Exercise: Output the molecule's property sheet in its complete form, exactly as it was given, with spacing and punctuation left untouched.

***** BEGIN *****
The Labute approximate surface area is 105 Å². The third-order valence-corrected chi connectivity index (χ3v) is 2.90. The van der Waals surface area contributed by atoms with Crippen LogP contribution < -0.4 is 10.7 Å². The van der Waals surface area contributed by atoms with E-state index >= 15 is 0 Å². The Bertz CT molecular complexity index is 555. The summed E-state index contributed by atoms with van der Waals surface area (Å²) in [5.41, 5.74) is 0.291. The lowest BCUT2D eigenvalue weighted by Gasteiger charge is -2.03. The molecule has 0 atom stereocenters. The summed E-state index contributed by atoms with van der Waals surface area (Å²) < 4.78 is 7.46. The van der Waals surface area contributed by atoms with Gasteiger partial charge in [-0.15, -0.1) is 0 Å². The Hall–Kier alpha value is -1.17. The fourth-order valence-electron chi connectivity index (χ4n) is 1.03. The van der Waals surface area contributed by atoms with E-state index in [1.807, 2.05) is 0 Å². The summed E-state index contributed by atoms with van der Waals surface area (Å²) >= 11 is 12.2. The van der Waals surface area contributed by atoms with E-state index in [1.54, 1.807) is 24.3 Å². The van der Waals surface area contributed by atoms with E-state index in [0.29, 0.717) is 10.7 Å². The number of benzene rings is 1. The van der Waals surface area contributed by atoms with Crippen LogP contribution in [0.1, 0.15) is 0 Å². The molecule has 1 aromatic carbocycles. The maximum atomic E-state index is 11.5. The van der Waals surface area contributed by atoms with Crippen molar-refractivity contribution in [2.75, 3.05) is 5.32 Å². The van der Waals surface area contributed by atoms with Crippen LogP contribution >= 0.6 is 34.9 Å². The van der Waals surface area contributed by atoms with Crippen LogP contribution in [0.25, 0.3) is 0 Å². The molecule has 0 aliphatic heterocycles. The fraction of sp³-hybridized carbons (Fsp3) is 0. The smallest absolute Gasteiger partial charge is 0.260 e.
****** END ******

The Labute approximate surface area is 105 Å². The third-order valence-corrected chi connectivity index (χ3v) is 2.90. The van der Waals surface area contributed by atoms with Crippen LogP contribution < -0.4 is 10.7 Å². The van der Waals surface area contributed by atoms with E-state index >= 15 is 0 Å². The Bertz CT molecular complexity index is 555. The summed E-state index contributed by atoms with van der Waals surface area (Å²) in [5.41, 5.74) is 0.291. The lowest BCUT2D eigenvalue weighted by Gasteiger charge is -2.03. The molecule has 0 atom stereocenters. The summed E-state index contributed by atoms with van der Waals surface area (Å²) < 4.78 is 7.46. The van der Waals surface area contributed by atoms with Gasteiger partial charge in [-0.15, -0.1) is 0 Å². The Hall–Kier alpha value is -1.17. The fourth-order valence-electron chi connectivity index (χ4n) is 1.03. The van der Waals surface area contributed by atoms with E-state index in [1.807, 2.05) is 0 Å². The summed E-state index contributed by atoms with van der Waals surface area (Å²) >= 11 is 12.2. The van der Waals surface area contributed by atoms with E-state index in [1.54, 1.807) is 24.3 Å². The van der Waals surface area contributed by atoms with E-state index in [0.29, 0.717) is 10.7 Å². The number of benzene rings is 1. The van der Waals surface area contributed by atoms with Crippen LogP contribution in [0.1, 0.15) is 0 Å². The molecule has 1 aromatic carbocycles. The maximum atomic E-state index is 11.5. The van der Waals surface area contributed by atoms with Crippen molar-refractivity contribution in [2.75, 3.05) is 5.32 Å². The van der Waals surface area contributed by atoms with Crippen LogP contribution >= 0.6 is 34.9 Å². The van der Waals surface area contributed by atoms with Crippen LogP contribution in [0.25, 0.3) is 0 Å². The molecule has 0 aliphatic heterocycles. The fraction of sp³-hybridized carbons (Fsp3) is 0. The smallest absolute Gasteiger partial charge is 0.260 e.